• Let your children know that they should avoid exercising and caffeine late in the day. They should also avoid heavy meals before bedtime. If they need to have a snack close to bed, help them choose one that is light.
• Encourage your child to fall asleep independently. If you need to have a bedtime checkup, they should be short and sweet so that you do not accidentally negatively reinforce behaviors.
• If your child wakes up in the middle of the night, you should get them back to bed as soon as possible. Children often like having nighttime interactions with parents, but you should minimize any reward that they might be getting from them. Walk the child back to their room and then sit next to the bed if needed for a short period. This can be hard initially, but children need to learn that they can sleep on their own. Talk with your child about a plan to gradually reduce night time dependence or interactions. For younger children who may need more help with motivation to change their behavior, you may introduce a reward program. Provide positive reinforcement for small successes.
• Help your child identify any thoughts that may be negatively impacting sleep or contributing to difficulty “turning off” their mind. If needed, designate another time to write down problems and possible solutions in the late afternoon or early evening, not close to bedtime.
If your child is having serious trouble falling asleep, staying asleep, or waking too early, and a consistent sleep schedule is not working, it may be time to consult your pediatrician or a psychologist. A clinician can rule out anything else that could be contributing to difficulty with good sleep including medical concerns or a mental health disorder such as anxiety or depression and can help a child learn techniques to have a better night sleep.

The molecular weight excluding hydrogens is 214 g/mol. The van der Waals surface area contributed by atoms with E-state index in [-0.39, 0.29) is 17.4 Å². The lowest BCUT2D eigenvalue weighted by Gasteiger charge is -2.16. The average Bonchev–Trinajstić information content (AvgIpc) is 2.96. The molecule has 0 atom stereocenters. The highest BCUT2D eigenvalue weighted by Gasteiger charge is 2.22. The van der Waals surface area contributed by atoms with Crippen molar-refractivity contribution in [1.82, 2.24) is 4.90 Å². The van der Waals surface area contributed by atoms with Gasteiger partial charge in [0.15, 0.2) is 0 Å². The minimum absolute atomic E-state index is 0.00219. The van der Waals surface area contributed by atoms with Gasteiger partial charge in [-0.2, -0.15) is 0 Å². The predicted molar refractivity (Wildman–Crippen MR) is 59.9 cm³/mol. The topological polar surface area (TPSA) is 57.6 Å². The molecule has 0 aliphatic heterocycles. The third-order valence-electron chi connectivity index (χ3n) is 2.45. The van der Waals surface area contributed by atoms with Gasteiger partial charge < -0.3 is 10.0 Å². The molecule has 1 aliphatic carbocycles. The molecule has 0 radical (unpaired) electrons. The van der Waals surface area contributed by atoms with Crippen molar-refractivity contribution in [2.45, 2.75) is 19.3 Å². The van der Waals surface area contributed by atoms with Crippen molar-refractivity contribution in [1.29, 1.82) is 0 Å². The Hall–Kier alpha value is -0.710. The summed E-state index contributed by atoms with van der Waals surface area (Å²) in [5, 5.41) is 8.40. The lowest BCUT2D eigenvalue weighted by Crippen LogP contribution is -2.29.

Dr. Erin Kardel, a well-respected and highly credentialed clinician, earned her Doctoral Degree in Clinical Psychology from The George Washington University and her Master’s Degree in Clinical Psychology from American University. Today, Dr. Kardel is a licensed Clinical Psychologist at NeuroScience, Inc. (NSI), a Herndon, VA-based practice where she specializes in Cognitive Behavioral Therapy (CBT) and also serves as an investigator for NSI’s qualitative and medication research studies. Her CBT treatment emphasizes behavioral interventions, such as exposure and response prevention (ERP), and biofeedback, as well as collaboration with families, schools, and health providers to ensure patient-first success.
As an expert in CBT and mindfulness-based cognitive behavior therapy (MBCBT), Dr. Kardel’s work experience and specialized training make her an asset to the NeuroScience, Inc. team. Dr. Kardel is an expert in multiple areas, including OCD, phobias, panic disorder, generalized anxiety disorder, adjustment disorder, social anxiety disorder, depression, ADHD, trichotillomania, and insomnia.
Dr. Kardel has worked with children, adolescents, and adults in a variety of settings throughout her career and she is ready to help you or your loved ones meet their goals.
To schedule a consultation or appointment with Dr. Erin Kardel, please call (703) 787-9090. NeuroScience is located at 106 Elden St., Herndon, VA 20170. Learn more, including what insurances they accept, by connecting online, Facebook, and Twitter.